TRUE

=ISERR(A6)

Checks whether the value in cell A6, #N/A, is an error.

FALSE

=ISNUMBER(A5)

Checks whether the value in cell A5, 330.92, is a number.

TRUE

=ISTEXT(A3)

Checks whether the value in cell A3, Region1, is text.

TRUE


See Also
Excel > Function reference > Information
ISODD function
Excel 2007
Returns TRUE if number is odd, or FALSE if number is even.
Syntax
ISODD(number)
Number is the value to test. If number is not an integer, it is truncated.
Remark
If number is nonnumeric, ISODD returns the #VALUE! error value.
Example
The example may be easier to understand if you copy it to a blank worksheet.
How to copy an example

Create a blank workbook or worksheet.

Select the example in the Help topic.
Note Do not select the row or column headers.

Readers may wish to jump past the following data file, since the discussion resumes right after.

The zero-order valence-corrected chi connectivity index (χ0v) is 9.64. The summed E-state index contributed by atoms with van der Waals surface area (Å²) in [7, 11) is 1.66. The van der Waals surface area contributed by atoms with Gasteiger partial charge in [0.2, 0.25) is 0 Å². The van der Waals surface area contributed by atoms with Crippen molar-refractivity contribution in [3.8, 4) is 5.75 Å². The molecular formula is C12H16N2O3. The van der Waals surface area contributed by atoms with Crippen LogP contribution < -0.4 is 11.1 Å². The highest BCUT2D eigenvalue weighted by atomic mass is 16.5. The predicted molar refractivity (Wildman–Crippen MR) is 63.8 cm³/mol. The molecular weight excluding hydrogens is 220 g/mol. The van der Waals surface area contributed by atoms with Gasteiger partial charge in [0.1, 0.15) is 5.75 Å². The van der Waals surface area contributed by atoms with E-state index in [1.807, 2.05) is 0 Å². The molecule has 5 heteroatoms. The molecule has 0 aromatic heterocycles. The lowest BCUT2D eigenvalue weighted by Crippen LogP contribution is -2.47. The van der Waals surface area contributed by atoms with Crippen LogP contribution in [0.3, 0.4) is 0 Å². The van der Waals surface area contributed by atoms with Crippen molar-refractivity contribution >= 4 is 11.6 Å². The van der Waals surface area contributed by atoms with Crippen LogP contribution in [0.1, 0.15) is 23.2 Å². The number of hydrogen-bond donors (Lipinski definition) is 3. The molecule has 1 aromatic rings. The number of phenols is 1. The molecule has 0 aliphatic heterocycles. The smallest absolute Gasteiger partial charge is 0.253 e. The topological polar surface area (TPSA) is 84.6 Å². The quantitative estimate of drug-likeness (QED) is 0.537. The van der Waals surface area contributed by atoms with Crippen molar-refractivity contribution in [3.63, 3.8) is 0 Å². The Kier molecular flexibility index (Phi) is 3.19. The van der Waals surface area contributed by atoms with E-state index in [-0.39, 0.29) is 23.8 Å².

Selecting an example from Help

Press CTRL+C.

In the worksheet, select cell A1, and press CTRL+V.

To switch between viewing the results and viewing the formulas that return the results, press CTRL+` (grave accent), or on the Formulas tab, in the Formula Auditing group, click the Show Formulas button.

A

B

Formula

Description (Result)

=ISODD(1)

Checks whether 1 is odd (TRUE)

=ISODD(2.5)

Checks whether 2.5 is odd (FALSE)

=ISODD(5)

Checks whether 5 is odd (TRUE)


See Also
Excel > Function reference > Information
N function
Excel 2007
Returns a value converted to a number.
Syntax
N(value)
Value is the value you want converted. N converts values listed in the following table.
If value is or refers to

N returns

A number

That number

A date, in one of the builtin date formats available in Microsoft Excel

The serial number of that date

TRUE

1

FALSE

0

An error value, such as #DIV/0!

The error value

Anything else

0

Remarks